Still, it’s a bit of good news at a time the nation’s airlines are burning through tens of millions of dollars a day and reporting huge financial losses due to the coronavirus pandemic. Delta and United both reported last week that they lost billions in the third quarter, as fewer people than expected dared to get onto airplanes in July, August and September. American and Southwest report their third-quarter results later this week, but are also expected to show billions in losses after many would be passengers canceled summer travel plans or drove to their destinations instead of flying.
The industry group Airlines for America says airlines are in desperate need for additional federal coronavirus relief, as they are collectively losing $5 billion a month.
Last year and into January and February of this year, airlines were setting passenger volume records. The TSA reported screening between 2.5 and 2.7 million people on the busiest travel days, which are usually Fridays and Sundays. But as the coronavirus outbreak spiked last March, companies halted business travel and millions canceled vacations and weekend getaways.
By mid-April, the number of travelers passing through security checkpoints plummeted to under 100,000, a decline of 96%. Other than the days after the terrorist attacks on Sept. 11, 2001, the group Airlines for America says there hadn’t been that few people flying since the dawn of the jet airplane age in the 1950s.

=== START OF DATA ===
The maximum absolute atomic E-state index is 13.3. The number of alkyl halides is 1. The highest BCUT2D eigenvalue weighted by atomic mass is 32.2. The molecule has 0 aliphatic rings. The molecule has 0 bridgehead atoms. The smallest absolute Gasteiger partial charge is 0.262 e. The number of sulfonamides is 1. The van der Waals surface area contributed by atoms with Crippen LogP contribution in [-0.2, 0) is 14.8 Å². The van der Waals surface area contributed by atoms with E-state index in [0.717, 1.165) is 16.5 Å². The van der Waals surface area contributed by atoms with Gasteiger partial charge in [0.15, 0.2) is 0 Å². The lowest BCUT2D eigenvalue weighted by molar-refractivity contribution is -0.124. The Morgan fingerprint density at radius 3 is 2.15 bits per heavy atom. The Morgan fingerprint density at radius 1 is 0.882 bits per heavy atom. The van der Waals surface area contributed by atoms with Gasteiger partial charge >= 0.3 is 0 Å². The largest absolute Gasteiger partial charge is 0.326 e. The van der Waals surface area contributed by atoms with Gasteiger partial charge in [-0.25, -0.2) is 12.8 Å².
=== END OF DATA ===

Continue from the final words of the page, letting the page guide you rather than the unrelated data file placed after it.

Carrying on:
There were short-lived upticks in air travel demand in early summer, especially around the Memorial Day and Fourth of July holiday weekends. But the number of COVID-19 cases spiked after each holiday, especially in parts of the country that rushed to reopen bars, restaurants and other gathering places. Lingering concerns about spreading the viral illness dampened demand for air travel during the later summer months.
As welcome as this month’s surprising rise in air travel is, there is still a lot of uncertainty over whether the trend will continue, especially heading into the Thanksgiving and Christmas holiday season, which is usually a busy air travel period.
Most airlines have significantly reduced their schedules as demand remains weak, and some have suspended service to smaller cities. In late September, bookings for travel in November were just a fraction of last year’s level, according to the airline data firm OAG.
And with what appears to be a new wave of COVID-19 cases surging, especially in the Midwest, several states are setting records for the daily number of infections being reported. Public health officials in many states are urging residents to stay home to celebrate the holidays in small family groups.